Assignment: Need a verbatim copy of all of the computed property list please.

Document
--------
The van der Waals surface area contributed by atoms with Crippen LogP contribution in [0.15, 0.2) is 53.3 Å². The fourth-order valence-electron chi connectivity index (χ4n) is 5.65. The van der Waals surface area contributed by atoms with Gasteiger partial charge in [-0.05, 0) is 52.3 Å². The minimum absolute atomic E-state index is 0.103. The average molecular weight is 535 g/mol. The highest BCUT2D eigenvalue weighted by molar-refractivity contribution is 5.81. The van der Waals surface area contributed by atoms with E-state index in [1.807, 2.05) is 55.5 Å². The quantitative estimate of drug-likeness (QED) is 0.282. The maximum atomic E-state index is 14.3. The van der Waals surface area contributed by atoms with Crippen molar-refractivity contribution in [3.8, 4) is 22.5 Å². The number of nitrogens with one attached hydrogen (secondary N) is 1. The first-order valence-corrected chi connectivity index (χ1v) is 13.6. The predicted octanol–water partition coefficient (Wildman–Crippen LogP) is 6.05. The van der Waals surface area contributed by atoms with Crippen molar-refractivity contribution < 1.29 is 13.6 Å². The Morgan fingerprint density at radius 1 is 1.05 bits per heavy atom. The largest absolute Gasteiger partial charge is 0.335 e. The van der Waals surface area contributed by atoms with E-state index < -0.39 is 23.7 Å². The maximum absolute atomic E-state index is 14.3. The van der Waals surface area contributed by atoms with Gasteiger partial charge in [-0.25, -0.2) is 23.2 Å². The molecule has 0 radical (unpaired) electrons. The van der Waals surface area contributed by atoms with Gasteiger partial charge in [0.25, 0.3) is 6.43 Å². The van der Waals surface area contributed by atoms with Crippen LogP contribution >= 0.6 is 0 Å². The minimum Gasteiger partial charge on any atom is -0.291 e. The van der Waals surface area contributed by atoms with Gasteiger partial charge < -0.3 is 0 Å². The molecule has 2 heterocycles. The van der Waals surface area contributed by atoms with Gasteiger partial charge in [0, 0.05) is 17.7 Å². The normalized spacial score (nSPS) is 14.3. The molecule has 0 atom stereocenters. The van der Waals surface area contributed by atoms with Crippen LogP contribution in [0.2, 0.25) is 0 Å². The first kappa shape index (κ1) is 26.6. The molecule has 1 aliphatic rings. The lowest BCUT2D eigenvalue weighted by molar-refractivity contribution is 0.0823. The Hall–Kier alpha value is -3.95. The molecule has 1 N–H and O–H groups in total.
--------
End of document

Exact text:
The van der Waals surface area contributed by atoms with Crippen LogP contribution in [0.15, 0.2) is 53.3 Å². The fourth-order valence-electron chi connectivity index (χ4n) is 5.65. The van der Waals surface area contributed by atoms with Gasteiger partial charge in [-0.05, 0) is 52.3 Å². The minimum absolute atomic E-state index is 0.103. The average molecular weight is 535 g/mol. The highest BCUT2D eigenvalue weighted by molar-refractivity contribution is 5.81. The van der Waals surface area contributed by atoms with E-state index in [1.807, 2.05) is 55.5 Å². The quantitative estimate of drug-likeness (QED) is 0.282. The maximum atomic E-state index is 14.3. The van der Waals surface area contributed by atoms with Crippen molar-refractivity contribution in [3.8, 4) is 22.5 Å². The number of nitrogens with one attached hydrogen (secondary N) is 1. The first-order valence-corrected chi connectivity index (χ1v) is 13.6. The predicted octanol–water partition coefficient (Wildman–Crippen LogP) is 6.05. The van der Waals surface area contributed by atoms with Crippen molar-refractivity contribution < 1.29 is 13.6 Å². The Morgan fingerprint density at radius 1 is 1.05 bits per heavy atom. The largest absolute Gasteiger partial charge is 0.335 e. The van der Waals surface area contributed by atoms with E-state index < -0.39 is 23.7 Å². The maximum absolute atomic E-state index is 14.3. The van der Waals surface area contributed by atoms with Gasteiger partial charge in [-0.25, -0.2) is 23.2 Å². The molecule has 0 radical (unpaired) electrons. The van der Waals surface area contributed by atoms with Gasteiger partial charge in [0.25, 0.3) is 6.43 Å². The van der Waals surface area contributed by atoms with Crippen LogP contribution >= 0.6 is 0 Å². The minimum Gasteiger partial charge on any atom is -0.291 e. The van der Waals surface area contributed by atoms with Gasteiger partial charge < -0.3 is 0 Å². The molecule has 2 heterocycles. The van der Waals surface area contributed by atoms with Gasteiger partial charge in [0, 0.05) is 17.7 Å². The normalized spacial score (nSPS) is 14.3. The molecule has 0 atom stereocenters. The van der Waals surface area contributed by atoms with Crippen LogP contribution in [0.2, 0.25) is 0 Å². The first kappa shape index (κ1) is 26.6. The molecule has 1 aliphatic rings. The lowest BCUT2D eigenvalue weighted by molar-refractivity contribution is 0.0823. The Hall–Kier alpha value is -3.95. The molecule has 1 N–H and O–H groups in total.